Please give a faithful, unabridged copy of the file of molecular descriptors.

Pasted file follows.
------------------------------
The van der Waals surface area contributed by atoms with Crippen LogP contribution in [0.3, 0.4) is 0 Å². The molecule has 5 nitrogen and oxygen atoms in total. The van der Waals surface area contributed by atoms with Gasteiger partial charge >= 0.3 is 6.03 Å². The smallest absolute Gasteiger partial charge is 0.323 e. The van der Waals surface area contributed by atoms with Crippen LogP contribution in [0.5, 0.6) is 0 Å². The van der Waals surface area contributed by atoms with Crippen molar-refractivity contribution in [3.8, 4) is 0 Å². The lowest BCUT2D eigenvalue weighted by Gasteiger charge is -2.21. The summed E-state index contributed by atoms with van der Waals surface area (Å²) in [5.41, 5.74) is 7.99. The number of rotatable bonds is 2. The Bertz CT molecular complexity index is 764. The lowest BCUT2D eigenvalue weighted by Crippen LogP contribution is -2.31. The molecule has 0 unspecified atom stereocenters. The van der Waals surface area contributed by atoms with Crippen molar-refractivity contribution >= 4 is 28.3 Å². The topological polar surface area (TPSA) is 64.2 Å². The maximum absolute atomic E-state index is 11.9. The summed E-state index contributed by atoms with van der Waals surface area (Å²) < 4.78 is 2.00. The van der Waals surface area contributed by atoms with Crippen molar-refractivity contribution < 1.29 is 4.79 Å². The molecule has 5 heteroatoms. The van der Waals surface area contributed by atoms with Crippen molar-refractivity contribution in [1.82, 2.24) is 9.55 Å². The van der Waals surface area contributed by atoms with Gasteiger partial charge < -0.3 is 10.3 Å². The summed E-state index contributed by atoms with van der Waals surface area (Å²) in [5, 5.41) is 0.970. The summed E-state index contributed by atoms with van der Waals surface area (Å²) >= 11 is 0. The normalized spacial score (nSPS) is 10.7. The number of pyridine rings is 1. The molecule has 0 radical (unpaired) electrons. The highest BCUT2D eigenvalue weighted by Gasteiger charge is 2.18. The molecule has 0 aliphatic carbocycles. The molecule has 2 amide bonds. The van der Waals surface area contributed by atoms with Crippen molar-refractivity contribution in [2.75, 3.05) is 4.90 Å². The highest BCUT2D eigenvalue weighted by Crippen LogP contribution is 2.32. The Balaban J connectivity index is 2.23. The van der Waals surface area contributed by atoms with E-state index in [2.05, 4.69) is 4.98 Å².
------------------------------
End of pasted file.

The van der Waals surface area contributed by atoms with Crippen LogP contribution in [0.3, 0.4) is 0 Å². The molecule has 5 nitrogen and oxygen atoms in total. The van der Waals surface area contributed by atoms with Gasteiger partial charge >= 0.3 is 6.03 Å². The smallest absolute Gasteiger partial charge is 0.323 e. The van der Waals surface area contributed by atoms with Crippen LogP contribution in [0.5, 0.6) is 0 Å². The van der Waals surface area contributed by atoms with Crippen molar-refractivity contribution in [3.8, 4) is 0 Å². The lowest BCUT2D eigenvalue weighted by Gasteiger charge is -2.21. The summed E-state index contributed by atoms with van der Waals surface area (Å²) in [5.41, 5.74) is 7.99. The number of rotatable bonds is 2. The Bertz CT molecular complexity index is 764. The lowest BCUT2D eigenvalue weighted by Crippen LogP contribution is -2.31. The molecule has 0 unspecified atom stereocenters. The van der Waals surface area contributed by atoms with Crippen molar-refractivity contribution >= 4 is 28.3 Å². The topological polar surface area (TPSA) is 64.2 Å². The maximum absolute atomic E-state index is 11.9. The summed E-state index contributed by atoms with van der Waals surface area (Å²) < 4.78 is 2.00. The van der Waals surface area contributed by atoms with Crippen molar-refractivity contribution < 1.29 is 4.79 Å². The molecule has 5 heteroatoms. The van der Waals surface area contributed by atoms with Crippen molar-refractivity contribution in [1.82, 2.24) is 9.55 Å². The van der Waals surface area contributed by atoms with Gasteiger partial charge < -0.3 is 10.3 Å². The summed E-state index contributed by atoms with van der Waals surface area (Å²) in [5, 5.41) is 0.970. The summed E-state index contributed by atoms with van der Waals surface area (Å²) >= 11 is 0. The normalized spacial score (nSPS) is 10.7. The number of pyridine rings is 1. The molecule has 0 radical (unpaired) electrons. The highest BCUT2D eigenvalue weighted by Gasteiger charge is 2.18. The molecule has 0 aliphatic carbocycles. The molecule has 2 amide bonds. The van der Waals surface area contributed by atoms with Crippen molar-refractivity contribution in [2.75, 3.05) is 4.90 Å². The highest BCUT2D eigenvalue weighted by Crippen LogP contribution is 2.32. The Balaban J connectivity index is 2.23. The van der Waals surface area contributed by atoms with E-state index in [2.05, 4.69) is 4.98 Å².